Here is some advice I give to students in my mathematics classes at all levels.

Get the book!

If your course is built around a text, get it and read it as you work through the course. You should be reading the text and working through examples and problems several times a week. Students in my classes who have tried to get by without getting their own copy of the book, depending on friends and the library, have done substantially worse because they studied from the book less and learned less from it. All of us faculty try to use books that will continue to be useful for you after the course is done, both for reference and for additional learning. So get the book, and use it regularly and well.

The best way to master mathematics is to maintain a constant habit of doing mathematics.

This means, in particular, that for each math class you are taking, you should schedule at least one hour at least three days a week to work on that class. Spreading your work out over the week is much more effective that trying to cram all of your studying for each class into one night of the week. (If you are contemplating staying up all night before class cramming, you may as well sleep without studying—it is just about as effective and gets you more sleep.)

Don't be afraid to be confused.

Learning mathematics is a process which often involves first developing and refining a confusion and then resolving it. This process is a struggle. But if you aren't struggling you probably aren't learning, so endeavor to learn to struggle well. By developing and refining a confusion and then resolving it, I mean:

Read the text, go to class, work the problems, and get confused. A course which offers you something to learn should offer you some good confusions.
Don't be lazy in your confusion. When you have developed a good confusion try to understand exactly what you are confused about. Here are some good things to ask yourself when you are faced with a confusion, whether it is an exercise, a difficult passage in the text, or a difficult passage from the lecture.
  • "What is the most concise and precise way I can describe my confusion?" The answer, "I can't do problem 17," is not useful. Can you read problem 17? Do you understand all of the terms? If not which ones? If so, then you understand quite a bit about problem 17; what exactly is your confusion?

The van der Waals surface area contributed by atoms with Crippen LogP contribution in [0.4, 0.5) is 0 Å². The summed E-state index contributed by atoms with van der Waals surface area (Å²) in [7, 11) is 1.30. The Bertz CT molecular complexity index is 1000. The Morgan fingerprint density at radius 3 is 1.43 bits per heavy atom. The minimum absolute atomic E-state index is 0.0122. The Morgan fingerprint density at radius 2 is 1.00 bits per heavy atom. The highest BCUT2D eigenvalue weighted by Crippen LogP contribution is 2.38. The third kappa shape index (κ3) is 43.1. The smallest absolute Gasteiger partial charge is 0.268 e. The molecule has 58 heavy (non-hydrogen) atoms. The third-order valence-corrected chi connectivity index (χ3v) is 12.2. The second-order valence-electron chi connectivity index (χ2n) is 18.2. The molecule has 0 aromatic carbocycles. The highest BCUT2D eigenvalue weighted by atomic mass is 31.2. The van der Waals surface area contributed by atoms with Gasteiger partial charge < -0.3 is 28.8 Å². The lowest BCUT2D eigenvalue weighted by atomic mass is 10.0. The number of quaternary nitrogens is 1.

• "Is there anything like the problem at hand—perhaps something more general or something more specific—which I have already come to understand?" Try to think about all that you have seen, in or out of the course, that reminds you of this problem. Maybe you remember something which is similar but not the same, and maybe some variation of the solution of the old problem will work for the current one?
  • "How does this issue relate to the context in which it arose?" What happened just before (in your reading or in the lecture) you became confused? Are you sure you understood that? How does this relate?
  • "Can I change the confusion at hand in some way to make it tractable?" Maybe you can't solve the problem at hand, but you could solve it if only you changed it a bit. Look at the solution to the changed problem. Maybe it can help you understand the problem at hand.
  • "What is given?" What, exactly, do you have to reason from?
  • "What is desired?" What, exactly, do you need in the way of an answer?
  • "Can I make a good guess? Why is it good? And how can I check it?" Guessing is under-rated. If you can make a guess and check it, then you are possibly all the way done with the problem. Even if, after checking, you see that your guess is wrong, it may still be the case that thinking about your guess helps you to think more clearly about the problem.
Don't expect to solve every problem right away. If you are stuck on a problem, leave it for a while and then go back to it. If you are still stuck, do something about it: Search the examples and the exposition in the text for the answer. Try the problem again. Work related problems which you do know how to do with an eye toward discovering what you are missing. Try the problem again. Ask in class. Try the problem again. Then read the text again. Ask your classmates. (Study together at a regular time. Share your confusions!) Read the text again. Ask your professor in or outside of class. (But be prepared! A well-cooked confusion is often the beginning of a very productive discussion, whether in or out of lecture.)

Seek lots of different kinds of help.

Talk to your classmates. Go to the clinic. Talk to your professor. Speak up in class. Work together with your classmates, but do not copy from them.

Be organized.

Get a daily planner. Schedule your work-time a week in advance if you can. Evaluate your effectiveness regularly. Schedule more work-time (or different hours) if you are not getting enough done. There is no one correct prescription for how much time you should spend outside of class. However, if you don't come to class with a refined confusion and if you don't resolve your new confusions when you leave class, then you will probably learn very little. So time outside of class is of great importance. For many students, spending twice as much concentrated time outside of class as is spent in class is too little.

College mathematics exams are different from most high school exams.

For one thing, we often want to see how deeply you understand the material, not just how well you do routine problems. Explaining a line of reasoning is often more important than the answer itself. Often problems will require that you have synthesized the material, not just digested discrete chunks of it. When working a computational problem, you must be able to do the calculations, but you must also understand the ideas behind what you are computing.

Send questions, comments and complaints to Thomas Hunter
Last modified: 12/22/2010 by Thomas Hunter.